As I began to study sports and the relationship that we have with sports, I was drawn to a particular story from the New Testament involving Jesus and his disciples. At the end of Mark 2, Jesus and his disciples are out picking up heads of grain in the fields (the Old Testament has a provision that farmers leave the grains that fall onto the ground during harvest for poorer citizens to come and pick up and eat.) In that regard, Jesus and his disciples were doing nothing wrong. However, the fact that it was the Sabbath was cause for concern among the religious leaders. “Look, why are they doing what is unlawful on the Sabbath?” (Mark 2: 24)
The disciples were picking up the grains because they were hungry. Jesus had them running a pretty busy schedule the other six days of the week. Here, they paused to eat some of the grain in the fields. The Pharisees, however, had a pretty established code of ethics for keeping the Sabbath commandment, however. Remembering the Sabbath and keeping it holy was a big deal – one of the Ten Commandments! And so they outlined what would be considered work, and what wasn’t. Going through the fields and picking up leftover grain definitely was work, in their books.
Essentially, what God’s followers managed to do, was to take something that was created for their benefit (Sabbath) – something that would ensure they wouldn’t be overworked, and wouldn’t overwork the land – something that would make sure they took time to enjoy life, and they turned it into something that was oppressive and yet another burden. They spent all their time of rest, worried about whether or not they were resting the “right” way. In one of Jesus’ more pointed rebukes he states: “The Sabbath was made for man, not man for the Sabbath” (Mark 2: 27).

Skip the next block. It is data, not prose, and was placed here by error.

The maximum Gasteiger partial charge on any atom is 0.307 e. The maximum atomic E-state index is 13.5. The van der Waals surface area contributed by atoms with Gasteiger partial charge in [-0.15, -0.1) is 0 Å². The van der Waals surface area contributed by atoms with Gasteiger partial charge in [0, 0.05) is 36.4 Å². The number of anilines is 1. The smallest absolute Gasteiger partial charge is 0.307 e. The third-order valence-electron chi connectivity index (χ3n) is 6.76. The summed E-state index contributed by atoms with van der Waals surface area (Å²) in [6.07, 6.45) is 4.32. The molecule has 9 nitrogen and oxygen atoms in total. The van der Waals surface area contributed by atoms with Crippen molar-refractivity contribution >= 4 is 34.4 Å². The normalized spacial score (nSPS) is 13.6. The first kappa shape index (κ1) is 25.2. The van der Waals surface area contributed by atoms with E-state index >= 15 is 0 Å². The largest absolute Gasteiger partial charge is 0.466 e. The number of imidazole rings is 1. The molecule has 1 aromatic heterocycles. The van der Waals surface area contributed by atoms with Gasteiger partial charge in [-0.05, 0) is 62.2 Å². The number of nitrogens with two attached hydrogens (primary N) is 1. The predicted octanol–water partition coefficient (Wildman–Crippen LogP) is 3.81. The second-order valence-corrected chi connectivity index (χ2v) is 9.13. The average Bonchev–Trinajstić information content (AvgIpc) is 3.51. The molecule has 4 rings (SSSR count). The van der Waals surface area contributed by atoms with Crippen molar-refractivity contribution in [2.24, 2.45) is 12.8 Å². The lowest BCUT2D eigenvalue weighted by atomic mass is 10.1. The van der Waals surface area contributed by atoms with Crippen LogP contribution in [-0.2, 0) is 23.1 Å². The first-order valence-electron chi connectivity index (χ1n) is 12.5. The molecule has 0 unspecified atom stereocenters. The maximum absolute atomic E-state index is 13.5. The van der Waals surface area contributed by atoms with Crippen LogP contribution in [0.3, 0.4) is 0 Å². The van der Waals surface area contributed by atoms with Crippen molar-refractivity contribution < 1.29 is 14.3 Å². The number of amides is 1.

I haven’t been able to shake the connection of this teaching of Jesus’ to our practice of sports in the world today. I wonder if Jesus wouldn’t say the same thing about sports. Sports were created for our enjoyment – for our leisure. They were intended to bring families together – now, they rob most families of their family time. They were intended to help maintain healthy bodies, and while there is an obesity epidemic that largely needs positive practices of sports – at the same time, there is a growing lists of ailments and overuse injuries witnessed in younger and younger athletes. They were intended to foster a spirit of camaraderie and unity – now, they often ostensibly support teamwork and team spirit, but often fuse with a competitive dog-eat-dog spirit that sows further dissension.
There’s no quick fix or easy answer for wrestling with the intricately, complex world of youth sports. However, I think a first step in the right direction is to remember Jesus’ words regarding the Sabbath. Every parent and young athlete alike should ask themselves the question, “Does my participation in this system still allow for me and/or my child to fulfill the goals of leisure and enjoyment sports should help embody?” “Do I feel stuck and enslaved to a sport, a team, a coach, or a league?” Admittedly, there is a fine line between committing to compete at a high level, and selling ourselves to the sport itself. My fear is that few of us are genuinely wrestling with these issues at all and would do well to seriously ask ourselves these two questions.